With a name like that, you best be either hella catchy or good at making jokes. Of course, post-punk’s enfants terribles The Pop Group are both, and eager to show themselves off to you once again. Their first release in 35 years, Citizen Zombie is sure to be a relief to those long-time fans who have missed them so much.
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Limited coloured vinyl LP on Freaks R Us.
CD £19.49 FREAK10
2CD set on Freaks R Us inc. + Versions Galore EP + patch + 2 art cards + postcard + badge.
LP £19.49 FREAK8
LP on Freaks R Us.
CD £9.99 FREAK9
CD on Freaks R Us.
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- Citizen Zombie by The Pop Group
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So The Pop Group are back, 35 years after they released their last material, and they're sounding less evocative of their namesake than ever. At least that's what the opening title track suggests: a cacophony of harsh, industrial noise atop of Mark Stewart’s typically raucous vocals, which reference Simon and Garfunkel’s ‘The Sound of Silence’, of all things.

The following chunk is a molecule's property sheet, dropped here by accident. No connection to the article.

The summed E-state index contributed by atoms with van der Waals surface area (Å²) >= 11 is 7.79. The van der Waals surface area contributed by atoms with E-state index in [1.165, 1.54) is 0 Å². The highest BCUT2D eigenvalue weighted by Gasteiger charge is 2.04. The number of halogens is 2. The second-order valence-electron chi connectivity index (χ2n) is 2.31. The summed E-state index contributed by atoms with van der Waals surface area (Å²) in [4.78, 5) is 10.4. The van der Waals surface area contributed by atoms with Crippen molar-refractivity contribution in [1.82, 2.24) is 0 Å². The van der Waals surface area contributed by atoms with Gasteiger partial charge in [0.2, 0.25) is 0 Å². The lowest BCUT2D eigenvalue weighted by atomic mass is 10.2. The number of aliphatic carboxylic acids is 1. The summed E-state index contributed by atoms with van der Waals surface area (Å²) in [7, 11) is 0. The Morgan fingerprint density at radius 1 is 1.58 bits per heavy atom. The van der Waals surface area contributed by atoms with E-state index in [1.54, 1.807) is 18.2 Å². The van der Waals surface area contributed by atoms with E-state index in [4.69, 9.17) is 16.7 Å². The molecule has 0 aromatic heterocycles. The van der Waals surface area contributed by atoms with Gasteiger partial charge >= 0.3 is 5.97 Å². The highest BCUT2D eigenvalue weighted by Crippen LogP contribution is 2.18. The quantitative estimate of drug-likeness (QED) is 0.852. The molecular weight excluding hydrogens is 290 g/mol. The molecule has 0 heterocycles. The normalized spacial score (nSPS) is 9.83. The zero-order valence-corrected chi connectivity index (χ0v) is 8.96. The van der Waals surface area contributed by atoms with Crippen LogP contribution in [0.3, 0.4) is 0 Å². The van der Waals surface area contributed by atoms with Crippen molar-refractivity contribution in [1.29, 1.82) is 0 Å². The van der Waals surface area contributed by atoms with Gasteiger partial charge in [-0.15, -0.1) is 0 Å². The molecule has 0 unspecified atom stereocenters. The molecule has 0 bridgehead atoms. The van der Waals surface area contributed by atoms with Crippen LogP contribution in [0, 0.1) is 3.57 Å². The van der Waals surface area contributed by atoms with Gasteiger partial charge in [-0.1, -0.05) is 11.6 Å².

Then follows the comparatively jovial ‘Mad Truth’ – recalling arguably what the Pop Group do best: it’s a dance-punk fusion that’s the most FM friendly of the LP and has the same dance-y, jagged likeability as their most renowned tune, ‘We Are All Prostitutes’, so it’s hardly surprising why it’s the lead single.
The Pop Group haven’t strayed too much from their usual tricks here as they continue to incorporate elements of dub, funk and jazz alongside a visceral punk rock spirit. There’s still a political undertone to some of Stewarts’ lyrics so it’s good to hear that they’ve not gone all optimistic on our asses. ‘Nations’, for example, is a spoken-word observance of “deranged victims of consumerism” in which Stuart's bleak discourse is underpinned by ominous synth. It’s these passionate, charged moments where Citizen Zombie triumphs, but there’s perhaps not enough memorable tracks here to warrant repeated listens.
Though not quite as on form as I’d have liked, Citizen Zombie carries on where The Pop Group left off: marking their territory on a sound that not many people have been able to pull off by defying genre boundaries by the bucketful. And in that sense they don’t really sound like anyone else around at the moment - not that they ever have, in fact - so it’s a welcome return.
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